The United Japanese Society of Hawaii honored 36 O‘ahu Nikkei who were born in 1934 and are turning 80 this year with a grand birthday party at the Japanese Cultural Center of Hawai‘i on Sept. 21. The event was UJSH’s 40th annual Nenchosha Ian Engei Taikai (Senior Citizen Festival). The honorees were treated to lunch and a full day of Japanese and Okinawan music and dance — and even some exercises.

The program, which was attended by 375 people, began with the observance of a moment of silence for the deceased. A celebratory dance, “Bashi Nu Tui Bushi,” was performed by Mitsuko Toguchi Nakasone, kaishu of the Ryusei Honryu Ryuko Kai, and her student Diana Kawaguchi.

The Nenchosha Ian Engei Taikai is organized annually by the UJSH in conjunction with “Respect for the Aged Day,” a national holiday in Japan. Every year, UJSH asks the various O‘ahu kenjinkai, senior citizen clubs and community centers to submit the names of members who are turning 80 that year so that they can be honored at the Nenchosha festival.
Each of the 37 honorees was introduced during the program and presented a certificate. They also had their picture taken with UJSH president Rika Hirata and 2014-15 Cherry Blossom Queen Sarah Kamida.

Congratulatory messages were offered by Linda Chu Takayama, director of the city’s Office of Economic Development, and Deputy Consul General of Japan Kazunari Tanaka. Takayama represented Honolulu Mayor Kirk Caldwell, who was traveling, and Tanaka represented Consul General of Japan Toyoei Shigeeda.

The 2014 honorees were: Henry Asahina, Yasuko Duhaylongsod, Shizuko Ellis, Emiko Fujiwara, Henry Fukuhara, Faith Fujimi Fukumoto, Edward Ginoza, Ruriko Hayashi, Lillian S. Inatsuka, Kazuo Inouye, Elsie Ishiki, Tamie Kashiwamura, Edward Kashiwamura, Hiromi Kawaji, Joella Kawamoto, Yolanda Kekaula, Betty Koike, Amy Masui, Harold M. Matsumoto, Hatsuko Matsuoka, Allen Matsuoka, Ann Matsuyama, Richard T. Miyao, Umeko Mogi, Sadako Ogino, Jane Sato, T. Raymond Sekiya, Miriam Stevens, Kenneth Tamashiro, Patsy Tanimura, Harry Tokuda, Franklin Toma, Roy H. Tominaga, Judy Uehara, Yoshie Wear and Wilma C. Yee.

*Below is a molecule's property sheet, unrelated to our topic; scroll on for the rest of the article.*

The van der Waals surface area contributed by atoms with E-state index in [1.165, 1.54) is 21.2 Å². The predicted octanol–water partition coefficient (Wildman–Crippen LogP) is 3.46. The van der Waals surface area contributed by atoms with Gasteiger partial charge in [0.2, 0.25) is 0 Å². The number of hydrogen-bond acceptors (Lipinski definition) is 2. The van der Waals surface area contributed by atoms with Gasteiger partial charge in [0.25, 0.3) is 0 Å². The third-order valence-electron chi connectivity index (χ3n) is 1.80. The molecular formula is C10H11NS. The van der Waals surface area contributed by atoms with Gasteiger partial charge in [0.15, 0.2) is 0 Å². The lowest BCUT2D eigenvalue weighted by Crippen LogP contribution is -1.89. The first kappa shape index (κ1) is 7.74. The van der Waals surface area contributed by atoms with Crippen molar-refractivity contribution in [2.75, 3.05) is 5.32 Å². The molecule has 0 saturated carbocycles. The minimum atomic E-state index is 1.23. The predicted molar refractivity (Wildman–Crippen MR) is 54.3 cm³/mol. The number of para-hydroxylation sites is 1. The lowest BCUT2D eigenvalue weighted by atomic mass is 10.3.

The 2014 Nenchosha Ian Engei Taikai honorees with UJSH president Rika Hirata (standing, far left).
The 2014 Nenchosha Ian Engei Taikai honorees with UJSH president Rika Hirata (standing, far left).

New octogenarians Roy Tominaga, a former UJSH president, and Raymond Sekiya, past president of the Honolulu Fukuoka Kenjinkai, were asked to represent their fellow 80-year-olds in presenting floral bouquets to the two women who were key in organizing the event, Mabel Yonemori and current UJSH president Rika Hirata. State Rep. Bertrand Kobayashi, a past Fukuoka Kenjinkai president, led a rousing banzai to the honorees.

During a performance by the Harada Nao Azusa Kai, emcee Ralston Nagata invited audience members to participate in a “Tanko Bushi” bon dance, which many did happily.
The program closed with a lively Okinawan eisä performance by the Ryukyukoku Matsuri Daiko Hawaii, directed by Akemi Martin-Sensei. RMD also led the audience in a lively kachashi to close the event.

This year’s festival was co-chaired by Mabel Yonemori, Rev. Akihiro Okada, Nancy Yokoyama and James Sato.


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